That’s when I decided to focus on the reflection in the store window and see if the buildings across from 135 New Dorp Lane looked similar. While the reflection in the glass was a little hard to see, I could make out several matching details from across the street, making me confident I found the right appliance store.

A reversed still from the film with a pair of tax photos of the buildings across the street with red lines highlighting matching details. (Click to enlarge.)

When it came to the third bit from this sequence where Amy gazes into a little bridal shop, it turned out to be the easiest to find. This was thanks to what looked like the bottom of a large marquee next door, which I assumed was the old Lane Theatre.

A 1983 photo of the Lane Theatre on New Dorp Lane where the bridal shop from this scene was to the right of it.

To further confirm things, I matched up the extant building at 183 New Dorp Lane with what appeared in the reflection of the bridal store’s window.

A still from the film showing a reflection of the building at 183 New Dorp Lane, compared to a modern photo of the same building (inset).

As a nice little bonus, I also found a 1990 ad for a business called the Wedding Place, whose address was 166½ New Dorp Lane, verifying that there was a real bridal shop in the building adjacent to the Lane Theatre.


Ice Cream Shop

Sensing that she’s being followed, Amy ducks into an ice cream shop at 314 New Dorp Lane.


Inside, she orders a single scoop of ice cream in a sugar cone.


For some reason, one of patrons pays close attention to Amy and her ice cream order.


Once again feeling like she’s being followed, Amy cautiously steps outside onto the corner of Clawson and New Dorp Lane.


Suddenly, her ex-boyfriend Marvin pops out of nowhere, causing her to spill her ice cream onto his “favorite” shirt.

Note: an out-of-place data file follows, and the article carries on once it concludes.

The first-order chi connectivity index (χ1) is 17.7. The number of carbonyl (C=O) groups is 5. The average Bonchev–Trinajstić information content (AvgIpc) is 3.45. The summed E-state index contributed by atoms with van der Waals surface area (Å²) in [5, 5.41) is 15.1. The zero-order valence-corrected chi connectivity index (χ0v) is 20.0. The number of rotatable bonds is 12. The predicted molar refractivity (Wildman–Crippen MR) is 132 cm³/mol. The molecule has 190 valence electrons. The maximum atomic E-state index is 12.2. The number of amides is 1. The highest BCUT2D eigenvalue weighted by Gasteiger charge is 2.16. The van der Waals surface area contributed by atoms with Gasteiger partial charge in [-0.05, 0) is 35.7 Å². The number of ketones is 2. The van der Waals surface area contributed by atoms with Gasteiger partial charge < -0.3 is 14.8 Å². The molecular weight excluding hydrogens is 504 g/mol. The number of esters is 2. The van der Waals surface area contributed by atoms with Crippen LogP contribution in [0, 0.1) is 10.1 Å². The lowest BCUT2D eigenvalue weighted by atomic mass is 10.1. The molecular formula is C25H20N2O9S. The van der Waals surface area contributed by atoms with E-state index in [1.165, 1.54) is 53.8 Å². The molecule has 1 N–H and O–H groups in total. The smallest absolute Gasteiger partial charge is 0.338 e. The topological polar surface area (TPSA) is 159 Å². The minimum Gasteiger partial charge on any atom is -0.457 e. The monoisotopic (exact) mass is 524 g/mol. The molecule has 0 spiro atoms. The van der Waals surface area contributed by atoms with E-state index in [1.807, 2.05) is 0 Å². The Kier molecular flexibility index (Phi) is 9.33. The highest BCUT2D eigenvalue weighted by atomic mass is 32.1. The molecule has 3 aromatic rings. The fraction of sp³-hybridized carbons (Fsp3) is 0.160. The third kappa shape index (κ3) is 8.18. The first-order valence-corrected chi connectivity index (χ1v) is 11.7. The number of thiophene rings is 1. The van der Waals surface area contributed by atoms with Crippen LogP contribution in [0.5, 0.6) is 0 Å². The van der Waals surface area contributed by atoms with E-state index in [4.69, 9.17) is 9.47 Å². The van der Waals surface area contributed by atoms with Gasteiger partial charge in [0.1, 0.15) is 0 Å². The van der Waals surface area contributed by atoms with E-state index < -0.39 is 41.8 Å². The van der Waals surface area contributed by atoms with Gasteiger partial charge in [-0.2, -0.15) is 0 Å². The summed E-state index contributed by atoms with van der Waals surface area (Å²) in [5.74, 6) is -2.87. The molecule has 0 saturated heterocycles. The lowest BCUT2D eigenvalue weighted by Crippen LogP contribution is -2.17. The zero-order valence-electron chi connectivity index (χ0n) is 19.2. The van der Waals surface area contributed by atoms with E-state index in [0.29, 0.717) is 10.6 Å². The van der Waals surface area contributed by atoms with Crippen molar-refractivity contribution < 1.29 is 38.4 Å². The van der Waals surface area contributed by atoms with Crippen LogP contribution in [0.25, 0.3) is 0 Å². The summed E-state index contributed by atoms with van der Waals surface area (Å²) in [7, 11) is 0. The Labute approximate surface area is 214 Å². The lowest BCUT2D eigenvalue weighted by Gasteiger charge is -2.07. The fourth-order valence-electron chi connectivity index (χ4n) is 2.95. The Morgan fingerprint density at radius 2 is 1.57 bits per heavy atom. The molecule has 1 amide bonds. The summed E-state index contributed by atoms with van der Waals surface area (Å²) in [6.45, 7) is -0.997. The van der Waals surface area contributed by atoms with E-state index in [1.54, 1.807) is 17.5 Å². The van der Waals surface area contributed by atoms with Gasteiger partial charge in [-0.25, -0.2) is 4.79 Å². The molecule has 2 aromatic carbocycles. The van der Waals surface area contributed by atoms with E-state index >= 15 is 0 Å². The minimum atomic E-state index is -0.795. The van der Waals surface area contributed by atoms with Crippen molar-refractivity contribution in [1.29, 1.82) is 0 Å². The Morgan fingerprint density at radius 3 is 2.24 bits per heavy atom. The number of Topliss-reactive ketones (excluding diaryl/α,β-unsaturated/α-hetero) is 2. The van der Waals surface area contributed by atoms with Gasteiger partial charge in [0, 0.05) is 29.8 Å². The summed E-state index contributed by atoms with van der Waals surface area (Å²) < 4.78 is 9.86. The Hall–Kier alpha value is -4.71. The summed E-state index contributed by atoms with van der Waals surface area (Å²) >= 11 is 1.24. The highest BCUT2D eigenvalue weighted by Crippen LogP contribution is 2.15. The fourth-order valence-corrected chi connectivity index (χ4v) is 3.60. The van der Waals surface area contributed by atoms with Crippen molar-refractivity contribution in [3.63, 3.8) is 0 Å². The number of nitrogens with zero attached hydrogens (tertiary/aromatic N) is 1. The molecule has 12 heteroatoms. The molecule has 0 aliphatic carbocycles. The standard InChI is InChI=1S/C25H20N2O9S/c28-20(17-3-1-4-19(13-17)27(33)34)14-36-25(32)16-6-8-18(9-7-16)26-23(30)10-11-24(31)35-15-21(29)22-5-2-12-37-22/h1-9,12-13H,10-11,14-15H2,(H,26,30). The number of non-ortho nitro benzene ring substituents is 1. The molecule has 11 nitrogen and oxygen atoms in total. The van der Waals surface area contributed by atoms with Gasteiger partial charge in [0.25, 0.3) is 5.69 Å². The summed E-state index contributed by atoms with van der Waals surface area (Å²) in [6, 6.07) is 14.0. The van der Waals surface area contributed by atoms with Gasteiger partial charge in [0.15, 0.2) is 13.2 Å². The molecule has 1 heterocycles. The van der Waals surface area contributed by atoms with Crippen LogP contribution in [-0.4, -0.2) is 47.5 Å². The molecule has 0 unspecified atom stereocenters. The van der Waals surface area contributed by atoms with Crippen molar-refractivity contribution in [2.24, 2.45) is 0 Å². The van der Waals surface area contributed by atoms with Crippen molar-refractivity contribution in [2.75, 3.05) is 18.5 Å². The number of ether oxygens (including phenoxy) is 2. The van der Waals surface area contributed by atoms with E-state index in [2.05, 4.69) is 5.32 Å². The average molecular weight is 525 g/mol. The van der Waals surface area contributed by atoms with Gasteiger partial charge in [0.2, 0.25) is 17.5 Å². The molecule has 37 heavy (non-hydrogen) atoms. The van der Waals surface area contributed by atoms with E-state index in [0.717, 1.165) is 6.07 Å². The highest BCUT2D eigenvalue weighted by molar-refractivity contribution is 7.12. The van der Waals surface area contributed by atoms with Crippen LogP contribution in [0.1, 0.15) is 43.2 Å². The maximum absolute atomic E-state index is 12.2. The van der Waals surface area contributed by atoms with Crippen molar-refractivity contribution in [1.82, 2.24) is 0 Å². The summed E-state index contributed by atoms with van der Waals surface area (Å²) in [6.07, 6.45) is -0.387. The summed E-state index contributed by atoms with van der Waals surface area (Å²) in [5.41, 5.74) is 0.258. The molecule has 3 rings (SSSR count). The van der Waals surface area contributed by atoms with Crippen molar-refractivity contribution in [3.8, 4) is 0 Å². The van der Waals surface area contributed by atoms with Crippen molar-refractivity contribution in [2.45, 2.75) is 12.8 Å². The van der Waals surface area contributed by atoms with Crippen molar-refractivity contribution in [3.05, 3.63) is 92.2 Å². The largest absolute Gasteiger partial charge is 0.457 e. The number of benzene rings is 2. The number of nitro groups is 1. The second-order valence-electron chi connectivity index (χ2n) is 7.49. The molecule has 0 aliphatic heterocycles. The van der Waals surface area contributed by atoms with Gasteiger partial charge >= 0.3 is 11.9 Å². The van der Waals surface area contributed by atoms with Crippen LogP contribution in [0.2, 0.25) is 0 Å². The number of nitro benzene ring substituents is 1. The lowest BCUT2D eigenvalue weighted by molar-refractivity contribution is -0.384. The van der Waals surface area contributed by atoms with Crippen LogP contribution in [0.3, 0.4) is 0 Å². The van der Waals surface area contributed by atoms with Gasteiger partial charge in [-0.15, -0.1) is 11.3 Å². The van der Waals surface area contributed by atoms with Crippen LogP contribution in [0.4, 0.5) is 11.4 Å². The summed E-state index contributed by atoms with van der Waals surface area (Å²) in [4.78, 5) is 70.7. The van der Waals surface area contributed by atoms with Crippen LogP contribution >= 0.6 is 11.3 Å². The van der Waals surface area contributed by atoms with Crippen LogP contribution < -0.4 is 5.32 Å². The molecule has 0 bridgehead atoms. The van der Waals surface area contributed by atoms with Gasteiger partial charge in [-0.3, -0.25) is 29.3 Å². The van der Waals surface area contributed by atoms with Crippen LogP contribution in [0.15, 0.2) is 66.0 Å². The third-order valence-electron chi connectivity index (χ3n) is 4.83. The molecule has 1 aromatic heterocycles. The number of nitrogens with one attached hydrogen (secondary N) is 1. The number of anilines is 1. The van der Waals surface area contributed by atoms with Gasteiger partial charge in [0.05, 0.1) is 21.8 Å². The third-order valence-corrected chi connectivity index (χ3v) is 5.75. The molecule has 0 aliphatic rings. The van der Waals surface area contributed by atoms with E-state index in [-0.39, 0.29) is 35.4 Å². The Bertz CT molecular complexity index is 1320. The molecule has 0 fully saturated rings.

This ice cream shop was one of a few locations already identified on IMDb, which at the time I started researching this film, was the only website that had any specific addresses listed for it.

It was pretty easy to confirm, especially since there’s still an ice cream shop there today, although the name has since changed.

Prior to 2009, the corner building was home to Sedutto’s, a local ice cream chain that was first established in Manhattan in 1922 by Italian immigrant, Joseph Sedutto. In the 1930s, the business expanded to Staten Island and eventually opened a retail space at 314 New Dorp Lane sometime in the late-40s/early-50s.

Owned and operated by the Sedutto family for several decades, the business was a favorite for locals, particularly for its ice cream party cakes (which were delivered with small pieces of dry ice, offering the customers a little smokey fun when they added it to water).

A 1984 photo of Sedutto Ice Cream at 314 New Dorp Lane (top) compared to a still from the film (bottom).

By the 1980s, Sedutto had nine locations in the New York area as well as one shop in Alexandria, Virginia.

In 1992, the New Dorp location encountered a bit of a setback when the building collapsed after a driver lost control of his car and careened into it. Nobody inside the parlor was hurt, but a  45 year old pedestrian was injured when he became pinned between two cars.

The corner building was subsequently rebuilt, but by the mid 2000s, operation costs were becoming too burdensome for its local owners.

A circa 2006 photo of the rebuilt Sedutto Ice Cream parlor on the corner of New Dorp Lane and Clawson Street.

In the summer of 2008, the shop owners decided to close their doors for good. Today, all that’s left of this century-old ice cream franchise is one lone shop up on First Avenue (whose signature dish is a rum-based Hotel Black Bottom Pie).

The ice cream shop that’s on New Dorp Lane today —Something Sweet Homemade— opened in 2011 and seems to be a popular destination. Whenever I find myself in that neighborhood, I always make a point to stop there (even if it’s in the dead of winter) and enjoy a little local Staten Island hospitality.